24 Jan 2018, 12:25
lunchstealer wrote:
24 Jan 2018, 12:21
Warren wrote:
24 Jan 2018, 11:14
Yes, I am clearly on the side of ‘no to the authorization of military force in the Levant’, but I am more interested in getting the correct political and legal framework behind any and all military interventions
That is of concern to me, but I'm more interested in finding a Mid East policy, or even guiding principles, that serves the peace and security of the US.
Is there any extent to which the latter is promoted by the former? Or does jingoism and hubris just mean that we'll always go full rubberstamp?
I don't understand what you're asking. Can you re-phrase the question?
Kolohe's interest is in having an actual debate in Congress and in public before authorizing military use of force. Yours is in finding a sensible set of policies that serve the peace and security of the US.

I am wondering whether the Congressional and public debate would help or hinder your goal of policies better suited to the peace and security of the US.
Ah. Probably not. Jingbrisstamp all the way down is where I'd put my money.
Probably, but at least there would be opportunity for a few sane voices to object.
If Trump supporters wanted a tough guy, why did they elect such a whiny bitch? - Mo

Those who know history are doomed to deja vu. - the innominate one

Most people don't realize Stephen King downplayed the horror that is Maine. - Jennifer

User avatar
Eric the .5b
Posts: 11924
Joined: 26 Apr 2010, 16:29

Re: The Road to Damascus

Post by Eric the .5b » 25 Jan 2018, 15:52

Jennifer wrote:
24 Jan 2018, 15:54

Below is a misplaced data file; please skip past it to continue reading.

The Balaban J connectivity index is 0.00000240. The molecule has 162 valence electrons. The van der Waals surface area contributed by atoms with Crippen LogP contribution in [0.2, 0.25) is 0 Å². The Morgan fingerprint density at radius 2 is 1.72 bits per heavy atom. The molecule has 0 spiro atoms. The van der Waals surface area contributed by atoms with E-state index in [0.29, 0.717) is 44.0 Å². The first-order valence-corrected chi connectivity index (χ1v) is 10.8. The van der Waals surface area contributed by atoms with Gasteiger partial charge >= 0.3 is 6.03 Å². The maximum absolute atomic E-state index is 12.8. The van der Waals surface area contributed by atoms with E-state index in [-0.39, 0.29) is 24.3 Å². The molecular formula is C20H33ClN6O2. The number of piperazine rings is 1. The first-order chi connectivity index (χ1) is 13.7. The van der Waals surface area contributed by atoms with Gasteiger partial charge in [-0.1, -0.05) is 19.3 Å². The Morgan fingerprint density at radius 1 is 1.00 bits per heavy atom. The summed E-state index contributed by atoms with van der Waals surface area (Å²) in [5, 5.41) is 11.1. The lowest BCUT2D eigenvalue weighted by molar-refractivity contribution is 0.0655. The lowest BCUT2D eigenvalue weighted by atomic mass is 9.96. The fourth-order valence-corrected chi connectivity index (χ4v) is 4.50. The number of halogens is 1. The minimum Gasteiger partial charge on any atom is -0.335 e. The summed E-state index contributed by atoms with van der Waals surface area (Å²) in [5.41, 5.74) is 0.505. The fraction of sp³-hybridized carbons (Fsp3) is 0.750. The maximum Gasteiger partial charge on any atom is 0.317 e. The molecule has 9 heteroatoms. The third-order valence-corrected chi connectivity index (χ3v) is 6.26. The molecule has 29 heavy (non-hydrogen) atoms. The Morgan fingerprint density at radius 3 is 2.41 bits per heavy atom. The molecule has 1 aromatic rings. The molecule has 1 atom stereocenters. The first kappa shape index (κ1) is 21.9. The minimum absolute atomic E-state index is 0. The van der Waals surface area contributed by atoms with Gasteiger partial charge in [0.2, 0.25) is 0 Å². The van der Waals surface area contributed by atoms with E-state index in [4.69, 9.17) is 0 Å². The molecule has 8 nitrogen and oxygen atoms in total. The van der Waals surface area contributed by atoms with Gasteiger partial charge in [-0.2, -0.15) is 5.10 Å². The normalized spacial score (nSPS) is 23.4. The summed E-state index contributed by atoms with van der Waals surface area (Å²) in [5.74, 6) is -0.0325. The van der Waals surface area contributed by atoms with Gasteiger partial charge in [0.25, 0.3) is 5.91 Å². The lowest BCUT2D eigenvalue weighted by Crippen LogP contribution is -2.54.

Eric the .5b wrote:
24 Jan 2018, 14:21
Jennifer wrote:
24 Jan 2018, 13:30
After the US responded to the 9/11 terrorists by invading and wrecking a secularized country whose dictator was not even an ally of said terrorists, I pretty much gave up all hope of sensible, constitutional policy regarding US war games. And increasing technological improvements such as drones will only make matters worse--at least until such time as the technology improves so that other people can drone-bomb the US as easily as the US can drone-bomb other people.
That won't make things better.
Not from the perspective of ordinary Americans, not at all -- but, theoretically/maybe/best-case scenario, America the nation-state will scale back on some of the bully behavior toward other countries when it knows "No longer can I do whatever I want with relative impunity to people in those parts of the world, because those people can't hit back no matter what I do."
That's an extreme best-case scenario, one that looks incompatible with history and any country's foreign policy. If drones could work as deterrents, IEDs would, too.
"Better that ten guilty persons escape than that one innocent suffer."
"Cyberpunk never really gave the government enough credit for their ability to secure a favorable prenup during the Corporate-State wedding." - Shem

User avatar
Eric the .5b
Posts: 11924